Prometheus (Forethought) was the son of the Titan Iapetus and was brother to the Titans Epimetheus (Afterthought) and Atlas. Prometheus and Epimetheus sided with Zeus and the other Olympians against the Titans and their brother and father because Prometheus could foresee the outcome of the conflict. Because of this, Prometheus and Epimetheus did not suffer the same fate as Iapetus and Atlas.

Prometheus was considered the father of mankind because he created them from clay. He made only men—no women—and let them loose to live in the world. The world was not a kind place, though, as it was filled with beasts and getting enough food to stay alive was a difficult task. This was not made any easier by Zeus, who insisted that mortal men sacrifice to the gods frequently and give the entire animal to the gods. Prometheus appealed to Zeus to allow the mortals to give only a portion of the animal to the gods and to keep the rest for themselves. Zeus agreed, but the two could not agree on which parts would be reserved for the gods. Prometheus knew that Zeus wanted all the good parts of the animal and came up with a plan to trick him. Prometheus took an animal and divided the choice cuts of the meat from the bones and other less savory tissues. On the pile of bones he placed fat and a small portion of nice meat on top to disguise it, but on the pile of good meat he placed some lesser meat and gristle. He had Zeus choose from the two piles, and Zeus chose the bones and fat. Zeus was very angry when he found out, and he never forgave Prometheus for tricking him.

Men now had meat, but they still had difficulty surviving because they could not keep warm or cook their food. Prometheus knew that fire would save them, but Zeus kept fire for the gods alone. So again, Prometheus thought up a plan. He took a red-hot coal and hid it inside a woody fennel stalk to give to mortals. Now the mortals could cook and keep warm and they were much happier; they worshipped Prometheus as the inventor of all the arts of civilization. But when Zeus saw mankind using fire, he became furious at having been tricked once again. He ordered that Prometheus be nailed to a lonely spot in the Caucasus Mountains. Every day an eagle would come to peck out his liver, but every night Prometheus’ liver would grow back so the eagle could eat it again. But Zeus was not finished with his punishments; now he wanted to punish mankind. Zeus then had Hephaestus build a beautiful woman, named Pandora (All Gifts) because each of the gods had given her a gift, and he sent her to Epimetheus. Even though Prometheus had warned his brother not to accept any gift from the gods, Epimetheus (true to his name) forgot all about his brother’s warning. As soon as Epimetheus saw Pandora, he knew he had to have her for his wife. But Pandora brought with her a jar (not a box) that was filled with evils. And once she opened her jar, all the evils flew out into the world; only hope stayed behind as a comfort for mankind.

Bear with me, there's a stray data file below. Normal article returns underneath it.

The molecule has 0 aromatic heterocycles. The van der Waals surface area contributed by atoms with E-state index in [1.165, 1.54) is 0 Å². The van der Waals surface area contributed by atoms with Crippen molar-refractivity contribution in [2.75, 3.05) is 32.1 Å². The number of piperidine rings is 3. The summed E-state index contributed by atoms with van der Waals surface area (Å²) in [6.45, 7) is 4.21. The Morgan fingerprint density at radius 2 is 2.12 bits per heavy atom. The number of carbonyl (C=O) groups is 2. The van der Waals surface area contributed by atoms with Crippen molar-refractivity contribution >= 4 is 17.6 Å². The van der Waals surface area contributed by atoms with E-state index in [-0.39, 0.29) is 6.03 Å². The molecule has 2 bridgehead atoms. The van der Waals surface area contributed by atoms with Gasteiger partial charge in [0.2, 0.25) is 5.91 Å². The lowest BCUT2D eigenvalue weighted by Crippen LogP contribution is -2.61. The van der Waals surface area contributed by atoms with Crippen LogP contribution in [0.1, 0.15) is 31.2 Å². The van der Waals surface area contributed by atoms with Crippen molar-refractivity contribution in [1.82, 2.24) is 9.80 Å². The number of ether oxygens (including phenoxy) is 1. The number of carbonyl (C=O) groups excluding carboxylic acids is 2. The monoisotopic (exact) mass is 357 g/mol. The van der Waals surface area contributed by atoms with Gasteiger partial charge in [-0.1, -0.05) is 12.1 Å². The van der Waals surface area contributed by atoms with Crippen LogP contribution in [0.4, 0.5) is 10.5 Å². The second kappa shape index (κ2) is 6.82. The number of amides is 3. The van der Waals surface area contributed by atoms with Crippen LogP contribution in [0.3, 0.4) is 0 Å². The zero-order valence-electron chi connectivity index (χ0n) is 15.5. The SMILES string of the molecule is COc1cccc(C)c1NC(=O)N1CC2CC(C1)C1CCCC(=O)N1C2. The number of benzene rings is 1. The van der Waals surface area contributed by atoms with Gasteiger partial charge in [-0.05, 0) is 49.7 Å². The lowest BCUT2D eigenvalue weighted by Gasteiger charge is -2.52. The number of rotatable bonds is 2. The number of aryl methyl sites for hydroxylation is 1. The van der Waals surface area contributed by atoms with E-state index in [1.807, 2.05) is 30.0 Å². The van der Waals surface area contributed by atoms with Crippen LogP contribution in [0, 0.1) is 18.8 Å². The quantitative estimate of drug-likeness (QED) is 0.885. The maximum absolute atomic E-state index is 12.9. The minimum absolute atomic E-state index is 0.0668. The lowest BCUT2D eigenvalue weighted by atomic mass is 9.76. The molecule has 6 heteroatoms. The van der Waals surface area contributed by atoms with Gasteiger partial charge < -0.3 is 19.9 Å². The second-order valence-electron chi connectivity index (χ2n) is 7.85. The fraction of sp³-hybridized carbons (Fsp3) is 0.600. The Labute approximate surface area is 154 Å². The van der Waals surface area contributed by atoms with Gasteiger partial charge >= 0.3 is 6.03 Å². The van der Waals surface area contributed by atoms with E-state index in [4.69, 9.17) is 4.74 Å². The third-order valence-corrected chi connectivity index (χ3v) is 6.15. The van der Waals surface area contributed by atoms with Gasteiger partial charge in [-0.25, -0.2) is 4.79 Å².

Prometheus remained chained to the mountains until Heracles shot the eagle with his arrow and set the Titan free while on his labor to bring back the Apples of the Hesperides [see the 12 Labors of Heracles]. Zeus allowed Heracles to free Prometheus because he held some very useful knowledge that he would only divulge once he had been freed. After he was freed, Prometheus informed Zeus that the goddess Thetis, with whom Zeus was infatuated, was fated to give birth to a son who would be greater than his father [see Intro to Iliad]. Before Zeus knew this prophecy, he and Poseidon had been rivals for Thetis’ hand, but once the prophecy was known, neither god wanted anything to do with her. Zeus and Poseidon agreed that Thetis should be safely married off to a mortal. And that is how Thetis, a sea-goddess, came to marry Peleus, who was only a mortal. For the story of their wedding and the identity of the son (who did turn out to be greater than his father), see the Introduction to the Iliad.


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Mythology Unbound: An Online Textbook for Classical Mythology by Jessica Mellenthin and Susan O. Shapiro is licensed under a Creative Commons Attribution-NonCommercial-ShareAlike 4.0 International License, except where otherwise noted.

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